Diesel Outboards: Ready for Prime Time?

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It looks slightly unfamiliar under the cowl of an Oxe diesel outboard.

It might seem surprising how little headway diesel outboards have made in the marine marketplace, especially considering the enhanced reliability, torque, and efficiency diesels provide. Weight and size have always been their main barriers, but in today’s world of 1,000-pound outboards that tower over the transom it would no longer seem to be quite the same issue it once was. But, are diesel outboards ready for prime time in the first place?

diesel outboard angines

It looks slightly unfamiliar under the cowl of an Oxe diesel outboard.

In the past few years we’ve seen a couple of new players enter this segment. Oxe Marine, a Swedish company which has been working to expand its presence in the US market for several years, currently offers models in 150, 175, 200, and 300 horsepower, plus has a 450 hp diesel-electric hybrid concept motor. The 300 tips the scales at 870 pounds, which is around 300 pounds more than a Yamaha F300. Cox Marine Diesel has just two models, but they’re big ones at 300 and 350 hp (which both weigh in at about 800 pounds).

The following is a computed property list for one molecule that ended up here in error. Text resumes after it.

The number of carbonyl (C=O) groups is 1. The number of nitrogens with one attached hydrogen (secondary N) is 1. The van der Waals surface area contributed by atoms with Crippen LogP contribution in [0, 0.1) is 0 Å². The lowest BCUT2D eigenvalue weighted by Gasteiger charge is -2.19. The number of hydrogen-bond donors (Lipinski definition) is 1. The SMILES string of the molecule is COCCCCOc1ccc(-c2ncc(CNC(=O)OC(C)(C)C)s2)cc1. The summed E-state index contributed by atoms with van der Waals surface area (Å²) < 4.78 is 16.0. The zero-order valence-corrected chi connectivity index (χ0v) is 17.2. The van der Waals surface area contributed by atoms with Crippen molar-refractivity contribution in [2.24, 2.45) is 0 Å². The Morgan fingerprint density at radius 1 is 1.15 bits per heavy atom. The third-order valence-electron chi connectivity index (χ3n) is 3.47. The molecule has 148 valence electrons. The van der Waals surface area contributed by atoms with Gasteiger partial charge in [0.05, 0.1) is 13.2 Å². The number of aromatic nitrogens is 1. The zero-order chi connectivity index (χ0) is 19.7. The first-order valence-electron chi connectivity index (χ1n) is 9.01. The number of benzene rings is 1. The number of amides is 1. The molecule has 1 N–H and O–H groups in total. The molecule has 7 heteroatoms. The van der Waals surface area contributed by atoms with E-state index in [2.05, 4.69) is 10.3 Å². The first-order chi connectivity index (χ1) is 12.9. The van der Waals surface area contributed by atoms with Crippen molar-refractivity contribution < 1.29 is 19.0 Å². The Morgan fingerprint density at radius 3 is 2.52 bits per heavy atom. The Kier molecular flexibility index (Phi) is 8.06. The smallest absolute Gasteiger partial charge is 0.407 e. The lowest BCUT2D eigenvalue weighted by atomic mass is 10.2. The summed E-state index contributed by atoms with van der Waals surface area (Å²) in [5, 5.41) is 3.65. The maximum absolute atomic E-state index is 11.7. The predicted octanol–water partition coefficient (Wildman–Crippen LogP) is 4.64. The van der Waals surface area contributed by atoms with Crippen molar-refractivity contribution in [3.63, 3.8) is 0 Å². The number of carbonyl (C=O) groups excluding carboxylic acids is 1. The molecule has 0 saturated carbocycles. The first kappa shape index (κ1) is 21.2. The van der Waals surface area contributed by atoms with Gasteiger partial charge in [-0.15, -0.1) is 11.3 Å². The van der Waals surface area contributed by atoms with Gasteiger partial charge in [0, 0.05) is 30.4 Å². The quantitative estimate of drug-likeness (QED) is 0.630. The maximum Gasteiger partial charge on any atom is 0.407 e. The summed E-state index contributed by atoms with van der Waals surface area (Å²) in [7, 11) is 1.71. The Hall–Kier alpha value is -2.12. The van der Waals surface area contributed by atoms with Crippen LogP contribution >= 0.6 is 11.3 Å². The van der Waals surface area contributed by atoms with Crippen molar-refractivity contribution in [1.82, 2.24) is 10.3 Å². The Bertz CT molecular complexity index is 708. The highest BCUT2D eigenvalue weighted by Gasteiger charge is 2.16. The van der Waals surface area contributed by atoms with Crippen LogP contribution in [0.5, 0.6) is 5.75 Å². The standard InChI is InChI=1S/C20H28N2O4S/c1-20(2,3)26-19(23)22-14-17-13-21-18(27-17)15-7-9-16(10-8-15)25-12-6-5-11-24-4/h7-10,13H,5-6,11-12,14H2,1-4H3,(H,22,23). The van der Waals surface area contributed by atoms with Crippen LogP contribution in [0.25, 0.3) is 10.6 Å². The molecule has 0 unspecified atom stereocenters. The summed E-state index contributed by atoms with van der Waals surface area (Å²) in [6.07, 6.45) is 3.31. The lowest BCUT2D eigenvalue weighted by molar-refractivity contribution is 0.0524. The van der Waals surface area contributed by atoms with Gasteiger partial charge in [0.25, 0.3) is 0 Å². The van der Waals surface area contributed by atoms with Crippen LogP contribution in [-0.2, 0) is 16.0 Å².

There’s no question that these engines offer spectacular economy, in some cases getting 80-plus percent more range out of the same amount of fuel. Weight is obviously still an issue, though less so than one might have guessed. They also have an absurd amount of torque as compared to gas, and while we don’t have the years on ownership required to truly rate them for reliability, as a rule diesel always wins out over gas. But – there’s always a but – when running these motors the most jarring difference we’ve experienced is a longing for the whisper-quiet idling of a modern four-stroke gasoline outboard. Diesels are noisier and cause more vibrations, and this is true in outboards as well as in automobiles. Then, there’s cost to consider. These engines post sticker prices around double that for a gasoline outboard.

So, back to the original question: are they ready for prime time? Well, yes they are. However, for the average recreational boater their downsides are still likely to outweigh their advantages. Naturally there will be some circumstances where these motors will be the top pick, like for fleets commercial vessels, or for use as tenders with montherships full of diesel fuel. But for the average angler, the question really isn’t if they’re ready. It’s if they’re the top choice for your needs.


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